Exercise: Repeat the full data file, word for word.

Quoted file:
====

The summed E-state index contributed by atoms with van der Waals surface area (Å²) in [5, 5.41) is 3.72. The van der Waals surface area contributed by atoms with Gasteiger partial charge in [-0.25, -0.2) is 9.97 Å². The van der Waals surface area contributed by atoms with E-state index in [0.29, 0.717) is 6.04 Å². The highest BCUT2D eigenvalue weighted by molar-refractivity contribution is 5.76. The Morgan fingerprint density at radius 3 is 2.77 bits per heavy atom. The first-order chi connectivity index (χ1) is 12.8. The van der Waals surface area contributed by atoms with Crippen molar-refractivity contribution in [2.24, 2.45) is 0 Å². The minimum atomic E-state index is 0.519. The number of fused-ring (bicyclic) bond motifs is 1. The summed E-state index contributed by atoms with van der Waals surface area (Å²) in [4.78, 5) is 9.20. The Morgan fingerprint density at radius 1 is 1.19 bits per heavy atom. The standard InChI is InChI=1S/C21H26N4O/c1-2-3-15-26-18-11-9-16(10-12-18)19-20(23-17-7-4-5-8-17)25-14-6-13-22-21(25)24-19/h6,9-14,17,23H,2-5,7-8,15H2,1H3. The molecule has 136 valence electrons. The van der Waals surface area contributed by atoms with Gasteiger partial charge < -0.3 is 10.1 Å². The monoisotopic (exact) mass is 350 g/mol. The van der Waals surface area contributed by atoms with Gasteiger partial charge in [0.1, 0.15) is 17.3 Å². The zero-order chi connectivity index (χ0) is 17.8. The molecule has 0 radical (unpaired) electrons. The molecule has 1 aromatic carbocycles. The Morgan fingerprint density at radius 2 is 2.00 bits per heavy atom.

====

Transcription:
The summed E-state index contributed by atoms with van der Waals surface area (Å²) in [5, 5.41) is 3.72. The van der Waals surface area contributed by atoms with Gasteiger partial charge in [-0.25, -0.2) is 9.97 Å². The van der Waals surface area contributed by atoms with E-state index in [0.29, 0.717) is 6.04 Å². The highest BCUT2D eigenvalue weighted by molar-refractivity contribution is 5.76. The Morgan fingerprint density at radius 3 is 2.77 bits per heavy atom. The first-order chi connectivity index (χ1) is 12.8. The van der Waals surface area contributed by atoms with Crippen molar-refractivity contribution in [2.24, 2.45) is 0 Å². The minimum atomic E-state index is 0.519. The number of fused-ring (bicyclic) bond motifs is 1. The summed E-state index contributed by atoms with van der Waals surface area (Å²) in [4.78, 5) is 9.20. The Morgan fingerprint density at radius 1 is 1.19 bits per heavy atom. The standard InChI is InChI=1S/C21H26N4O/c1-2-3-15-26-18-11-9-16(10-12-18)19-20(23-17-7-4-5-8-17)25-14-6-13-22-21(25)24-19/h6,9-14,17,23H,2-5,7-8,15H2,1H3. The molecule has 136 valence electrons. The van der Waals surface area contributed by atoms with Gasteiger partial charge < -0.3 is 10.1 Å². The monoisotopic (exact) mass is 350 g/mol. The van der Waals surface area contributed by atoms with Gasteiger partial charge in [0.1, 0.15) is 17.3 Å². The zero-order chi connectivity index (χ0) is 17.8. The molecule has 0 radical (unpaired) electrons. The molecule has 1 aromatic carbocycles. The Morgan fingerprint density at radius 2 is 2.00 bits per heavy atom.